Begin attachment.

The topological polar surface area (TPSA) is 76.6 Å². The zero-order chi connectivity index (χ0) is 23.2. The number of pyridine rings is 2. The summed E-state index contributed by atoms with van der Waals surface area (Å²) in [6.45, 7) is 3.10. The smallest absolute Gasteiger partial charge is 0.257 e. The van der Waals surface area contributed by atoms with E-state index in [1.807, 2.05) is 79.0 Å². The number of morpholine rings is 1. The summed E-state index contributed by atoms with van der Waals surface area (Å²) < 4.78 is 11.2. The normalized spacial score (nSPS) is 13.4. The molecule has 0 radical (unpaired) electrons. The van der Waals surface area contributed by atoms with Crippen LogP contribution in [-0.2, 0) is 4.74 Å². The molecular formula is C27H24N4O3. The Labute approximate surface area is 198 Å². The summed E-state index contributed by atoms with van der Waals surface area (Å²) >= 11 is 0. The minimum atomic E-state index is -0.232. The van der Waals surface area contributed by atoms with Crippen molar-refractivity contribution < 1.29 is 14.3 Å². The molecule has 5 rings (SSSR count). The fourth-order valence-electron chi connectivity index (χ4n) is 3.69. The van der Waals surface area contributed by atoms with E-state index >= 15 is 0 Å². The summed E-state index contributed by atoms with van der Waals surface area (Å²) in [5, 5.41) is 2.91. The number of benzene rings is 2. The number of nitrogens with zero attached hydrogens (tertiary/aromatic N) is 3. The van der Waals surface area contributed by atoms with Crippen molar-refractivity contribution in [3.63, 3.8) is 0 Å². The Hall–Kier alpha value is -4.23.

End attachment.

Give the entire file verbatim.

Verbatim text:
The topological polar surface area (TPSA) is 76.6 Å². The zero-order chi connectivity index (χ0) is 23.2. The number of pyridine rings is 2. The summed E-state index contributed by atoms with van der Waals surface area (Å²) in [6.45, 7) is 3.10. The smallest absolute Gasteiger partial charge is 0.257 e. The van der Waals surface area contributed by atoms with E-state index in [1.807, 2.05) is 79.0 Å². The number of morpholine rings is 1. The summed E-state index contributed by atoms with van der Waals surface area (Å²) < 4.78 is 11.2. The normalized spacial score (nSPS) is 13.4. The molecule has 0 radical (unpaired) electrons. The van der Waals surface area contributed by atoms with Crippen LogP contribution in [-0.2, 0) is 4.74 Å². The molecular formula is C27H24N4O3. The Labute approximate surface area is 198 Å². The summed E-state index contributed by atoms with van der Waals surface area (Å²) >= 11 is 0. The minimum atomic E-state index is -0.232. The van der Waals surface area contributed by atoms with Crippen molar-refractivity contribution < 1.29 is 14.3 Å². The molecule has 5 rings (SSSR count). The fourth-order valence-electron chi connectivity index (χ4n) is 3.69. The van der Waals surface area contributed by atoms with E-state index >= 15 is 0 Å². The summed E-state index contributed by atoms with van der Waals surface area (Å²) in [5, 5.41) is 2.91. The number of benzene rings is 2. The number of nitrogens with zero attached hydrogens (tertiary/aromatic N) is 3. The van der Waals surface area contributed by atoms with Crippen molar-refractivity contribution in [3.63, 3.8) is 0 Å². The Hall–Kier alpha value is -4.23.